[Taxacom] manuscript name question

Stephen Thorpe stephen_thorpe at yahoo.co.nz
Thu Oct 8 21:43:51 CDT 2015


I really hate the way that distinct issues are being conflated on this matter! The essence of the matter has nothing to do with photographs, but with preservation of primary types. Can you describe a new species without preservation of the (designated) primary type? Whether you include a photo, or a drawing, or just provide written description is not the issue. But there are two distinct scenarios: (1) your description is based on examination of the primary type, which is then discarded; or (2) you only know the primary type by way of a photo. In this case (the fly), we have scenario (2). Sure, just having a photo is nowhere near as good as having a whole specimen, but then having a fossil is nowhere near as good as having a freshly killed specimen. So, given a choice, one would prefer to have a freshly killed specimen, and one would prefer to preserve it indefinitely. But, if you only have a fossil, or only have a photo, and you have at most only a slim
 chance of ever getting hold of a freshly killed specimen, then it makes sense to make the most of what one does have. Hence, species are described based on fossil impressions in rock, cloudy amber inclusions, etc. So why not a photograph of a living specimen? Whether Marshall & Evenhuis should have waited to see if new material could be obtained is a moot point. There may not have been any real need to describe this fly now, except to feed the fires of Pensoft's desire for publicity. But these are all distinct issues to be weighed up and thought about. Knee jerk reactions against describing new species from photos really isn't helpful.

Stephen

--------------------------------------------
On Fri, 9/10/15, JF Mate <aphodiinaemate at gmail.com> wrote:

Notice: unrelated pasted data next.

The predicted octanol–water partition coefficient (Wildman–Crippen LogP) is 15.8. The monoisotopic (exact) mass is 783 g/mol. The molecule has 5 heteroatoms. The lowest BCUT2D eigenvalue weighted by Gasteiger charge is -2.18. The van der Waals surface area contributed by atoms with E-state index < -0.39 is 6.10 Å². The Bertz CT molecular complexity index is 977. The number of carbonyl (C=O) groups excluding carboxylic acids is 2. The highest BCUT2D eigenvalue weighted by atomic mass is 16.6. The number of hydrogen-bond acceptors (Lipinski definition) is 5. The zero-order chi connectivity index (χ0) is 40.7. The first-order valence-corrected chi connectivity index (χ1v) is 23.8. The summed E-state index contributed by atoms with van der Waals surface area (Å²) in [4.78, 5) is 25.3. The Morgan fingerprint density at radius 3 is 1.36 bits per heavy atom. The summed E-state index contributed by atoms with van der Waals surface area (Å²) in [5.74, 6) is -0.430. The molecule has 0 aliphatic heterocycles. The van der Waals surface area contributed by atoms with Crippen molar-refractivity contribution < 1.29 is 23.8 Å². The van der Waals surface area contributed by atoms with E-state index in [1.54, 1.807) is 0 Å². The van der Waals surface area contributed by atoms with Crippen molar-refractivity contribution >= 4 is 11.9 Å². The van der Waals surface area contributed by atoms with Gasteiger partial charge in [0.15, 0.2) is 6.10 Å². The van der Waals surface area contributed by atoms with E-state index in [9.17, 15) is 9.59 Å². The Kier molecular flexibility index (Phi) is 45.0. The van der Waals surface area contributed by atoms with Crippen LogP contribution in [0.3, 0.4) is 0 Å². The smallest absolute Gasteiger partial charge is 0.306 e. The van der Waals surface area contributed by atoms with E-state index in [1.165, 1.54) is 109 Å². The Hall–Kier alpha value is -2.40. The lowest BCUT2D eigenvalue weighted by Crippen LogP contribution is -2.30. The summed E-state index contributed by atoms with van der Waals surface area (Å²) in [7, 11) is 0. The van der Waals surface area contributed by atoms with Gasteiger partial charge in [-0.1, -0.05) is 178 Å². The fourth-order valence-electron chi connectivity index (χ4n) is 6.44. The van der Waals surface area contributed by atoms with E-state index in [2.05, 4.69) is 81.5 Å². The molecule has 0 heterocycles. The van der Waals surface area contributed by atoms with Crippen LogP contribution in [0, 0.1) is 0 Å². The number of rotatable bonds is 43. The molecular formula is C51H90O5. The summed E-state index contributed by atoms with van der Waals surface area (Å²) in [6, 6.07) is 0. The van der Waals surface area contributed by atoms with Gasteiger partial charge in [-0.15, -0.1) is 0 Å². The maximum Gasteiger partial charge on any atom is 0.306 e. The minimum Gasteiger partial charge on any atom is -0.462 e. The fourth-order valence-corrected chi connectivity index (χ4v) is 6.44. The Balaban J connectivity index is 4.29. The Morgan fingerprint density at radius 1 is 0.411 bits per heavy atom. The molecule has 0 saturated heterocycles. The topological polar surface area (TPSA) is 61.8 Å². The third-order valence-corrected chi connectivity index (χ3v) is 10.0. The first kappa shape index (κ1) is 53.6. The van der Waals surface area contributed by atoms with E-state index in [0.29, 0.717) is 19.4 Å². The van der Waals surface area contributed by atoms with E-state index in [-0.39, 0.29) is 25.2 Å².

Subject: Re: [Taxacom] manuscript name question
 To: "Taxacom" <taxacom at mailman.nhm.ku.edu>
 Received: Friday, 9 October, 2015, 3:00 PM
 
 Dean:
 
 “There seems to be a negative reaction to the term "dead
 bodies" for animals
 that are preserved in museum collection. I find that
 curious.”
 
 I have never seen this term used in journals, which makes me
 suspect
 it was used as click-bait. It is not a direct way to explain
 things to
 “non-native” speakers, it is a catchy title plonked
 there in the hopes
 that BBC or CNN will report the paper (as they sometimes
 do). But
 publicity in a matter like this could have unintended
 consequences. It
 is already hard enough collecting “dead bodies”, imagine
 if you give
 them (PETA, WWF, any bureaucratic body,...) ammo through
 scientific
 legitimacy.
 
 “As to whether it's worth putting a name to a
 distinctively new species,
 isn't that rather the whole point of nomenclature?”
 
 You misunderstand me Dean. The point I am trying to make is
 that, if a
 particular species is doomed, keeping a couple of pictures
 is pretty
 much useless other than serving to name something.
 Nomenclature is
 important because it is the bedrock of something (biology,
 ecology,
 etc). Otherwise it is just a rock, a list of names (and you
 wouldn´t
 even be certain that the list is correct nor have the means
 to check).
 And physcial specimena or, lacking that, tissue samples,
 contain the
 information that gives “value” to the name.
 
 With a physical specimen I can not only verify the original
 hypothesis
 in the future, but also access a large amount of
 information
 pertaining to the species itself (biology, phylogenetics,
 feeding,
 etc). With a photograph I only have pixels, and they will be
 the same
 pixels forever.Its value as a store of information
 diminishes with the
 passage of time whereas physical specimens become more
 valuable (DNA,
 X- ray microtomography are just two recent examples I can
 think of).
 Photographs should be, IMO, a last resort when faced with no
 other
 choice, and to me this fly isn´t such a case. Fast and
 loose is a
 slippery slope to aliens and Nessie.
 
 Best
 
 Jason
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